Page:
Sarcos Technology and Robotics Corp., which develops dexterous robotic systems that augment humans to enhance productivity and safety, said recently that the company has executed field trials demonstrating improved worker safety and productivity for shipyard operations.
Sarcos robotic systems are designed to carry out maintenance, inspection, and repair activities, on and around ships that are underway and pier side, creating safer and more effective shipyard operations and improving the efficiency of sailors and shipyard workers.
In September, the company completed a successful field trial for the U.S. Navy at the Repair Technology Exercise (REPTX) at the Naval Base Ventura County in Port Hueneme, Calif. The company performed field tests on the ground and at height using a suite of Sarcos solutions, including the Guardian DX teleoperated dexterous robot the for defense; the Sapien 6M dexterous robot; Sapien Sea Class underwater robot; and the Guardian S remote visual inspection robot.
Sarcos robots are designed to reduce employee injuries while increasing productivity, particularly in dynamic environments such as shipyards. Specific shipyard tasks that Sarcos robots can perform include:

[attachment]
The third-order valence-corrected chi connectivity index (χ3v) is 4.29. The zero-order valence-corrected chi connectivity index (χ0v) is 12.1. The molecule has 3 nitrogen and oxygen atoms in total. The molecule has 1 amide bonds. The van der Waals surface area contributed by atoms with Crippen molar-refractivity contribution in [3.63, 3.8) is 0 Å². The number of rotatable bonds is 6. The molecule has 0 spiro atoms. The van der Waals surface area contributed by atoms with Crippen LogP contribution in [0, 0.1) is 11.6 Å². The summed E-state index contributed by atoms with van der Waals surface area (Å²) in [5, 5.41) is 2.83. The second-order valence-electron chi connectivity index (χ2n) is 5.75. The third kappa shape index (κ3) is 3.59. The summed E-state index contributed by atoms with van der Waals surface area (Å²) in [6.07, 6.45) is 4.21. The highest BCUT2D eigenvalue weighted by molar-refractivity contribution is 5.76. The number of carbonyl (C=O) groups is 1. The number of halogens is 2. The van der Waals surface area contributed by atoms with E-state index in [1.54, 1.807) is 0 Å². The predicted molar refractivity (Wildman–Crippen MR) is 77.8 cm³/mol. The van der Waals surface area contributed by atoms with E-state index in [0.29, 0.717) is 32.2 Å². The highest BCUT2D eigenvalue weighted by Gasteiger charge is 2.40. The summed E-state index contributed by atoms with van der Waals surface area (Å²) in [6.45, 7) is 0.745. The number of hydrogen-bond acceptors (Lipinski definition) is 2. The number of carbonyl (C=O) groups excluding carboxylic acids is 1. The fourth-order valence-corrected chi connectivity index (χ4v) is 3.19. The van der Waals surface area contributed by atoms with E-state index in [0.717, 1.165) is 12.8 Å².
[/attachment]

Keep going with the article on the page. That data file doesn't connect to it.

• The Sapien 6M and Guardian DX robots can be teleoperated and safely use a variety of tools while working at height aboard ship or pier side. They can be mounted to a mobile lift platform to perform visual inspections, remove rust and paint with off-the-shelf tools, laser ablation, and repairs using cold spray.
• The Sapien Sea Class underwater robot, integrated with a remotely operated vehicle (ROV), is designed for both shallow and deep underwater use up to 1 kilometer and can perform inspections on a ship’s hull, propeller shaft, and propeller shaft tube, along with recovering unidentified objects from a ship’s hull.
• The Guardian S visual inspection robot, which can traverse ferromagnetic vertical surfaces and access confined spaces, can be deployed inside and outside a ship to identify foreign objects.
“It is imperative for the U.S. Navy to find solutions that will enable us to maintain mission-readiness, particularly while at sea,” said Janice Bryant, expeditionary and sustainment technology manager, Naval Sea Systems Command. “The technologies demonstrated at REPTX for ship inspection, sustainment, and repair using tele-operated at-height capabilities will have a significant benefit to increase Navy readiness. We look forward to continuing our work with solution providers to rapidly field for effect.”